Area Agencies on Aging (AAA’s) are “on the ground” organizations. They help seniors and their families attain assistance, based in their local communities, that enable them to live more independently and with dignity. AAA’s primary undertaking is to help older adults age in place. They coordinate multiple services to honor the preference of seniors who want to remain in their homes for as long as possible. Although AAA’s do not provide the actual care, their expertise ensures that seniors and their families are referred to reputable and competent agencies. AAA’s recommend services such as Meals on Wheels, homemaker assistance, and health insurance counseling (to name a few).
Area Agencies on Aging are a nationwide network of over 600 non-profit organizations that serve older adults age 60+ (some locations serve age 55+ and some also serve younger adults with disabilities). AAA’s receive federal funding under the Older Americans Act of 1965 and are also supplemented by state and local revenues. “Area Agency on Aging” is a generic term; some AAA’s use the term while others elect to go by other names.
Area Agencies on Aging are not “one size fits all”. Each AAA focuses on getting to know the unique needs and offerings of their local community. They furnish a wide range of options that address seniors in a specific area and at the same time adapt services to accommodate family caregivers too.
AAA’s acknowledge that the far-reaching services rendered by unpaid caregivers make it possible for seniors to age in place. Support for overwhelmed caregivers (who make up 30% of the general population) is in demand due to the heavy emotional, physical, and financial toll caregivers endure. AAA’s provide respite, caregiver education, and training along with emergency caregiver assistance.
Popular services offered by Area Agencies on Aging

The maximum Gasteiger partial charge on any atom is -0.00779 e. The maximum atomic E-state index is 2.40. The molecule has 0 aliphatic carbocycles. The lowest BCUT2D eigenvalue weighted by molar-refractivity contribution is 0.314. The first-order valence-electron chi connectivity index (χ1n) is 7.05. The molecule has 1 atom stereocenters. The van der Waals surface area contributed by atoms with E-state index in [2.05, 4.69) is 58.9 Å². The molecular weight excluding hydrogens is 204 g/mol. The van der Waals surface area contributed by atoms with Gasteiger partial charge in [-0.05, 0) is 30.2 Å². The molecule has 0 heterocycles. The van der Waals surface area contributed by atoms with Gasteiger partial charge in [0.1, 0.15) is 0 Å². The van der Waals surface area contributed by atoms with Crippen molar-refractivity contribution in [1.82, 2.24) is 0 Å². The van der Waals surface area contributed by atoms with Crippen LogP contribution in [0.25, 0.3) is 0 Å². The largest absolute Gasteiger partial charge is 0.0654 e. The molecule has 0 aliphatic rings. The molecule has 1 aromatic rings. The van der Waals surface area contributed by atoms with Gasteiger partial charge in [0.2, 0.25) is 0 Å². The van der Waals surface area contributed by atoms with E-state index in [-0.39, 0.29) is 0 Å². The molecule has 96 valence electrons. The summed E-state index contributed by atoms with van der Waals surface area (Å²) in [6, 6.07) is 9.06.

- Personal In-Home Care is not actually delivered by the AAAs; nevertheless, they refer seniors and families to reputable companies that can provide “hands on” care. Services range from bathing, dressing, exercising, medication reminders, and meal preparation. Assistance with activities of daily living (ADLs) is supplied by non-medical in-home care or private duty homecare agencies. Refer to our online directory to find non-medical home care in your area.
- Meals on Wheels is overseen by the AAAs; they deliver meals to homebound seniors to help those who are debilitated as well as those seniors who are at risk for poor nutrition and/or hunger. AAAs refer seniors and their families to registered dieticians for nutritional information and training, such as learning to cook for a diabetic. AAAs also sponsor congregate meals provided in senior centers where older folks can enjoy a healthy meal while socializing with their peers. Find Meal on Wheels in your area.
- Caregiver Support may come in the form of an Area Agency on Aging referring a family caregiver to personal care training. By far the most requested support that AAA facilitates is respite care (temporary supervision of a loved one to provide rest for the caregiver). The National Caregiver Family Support Program, created in 2000, provides grants to fund various caregiver programs that help families care for older adults in their homes for as long as possible.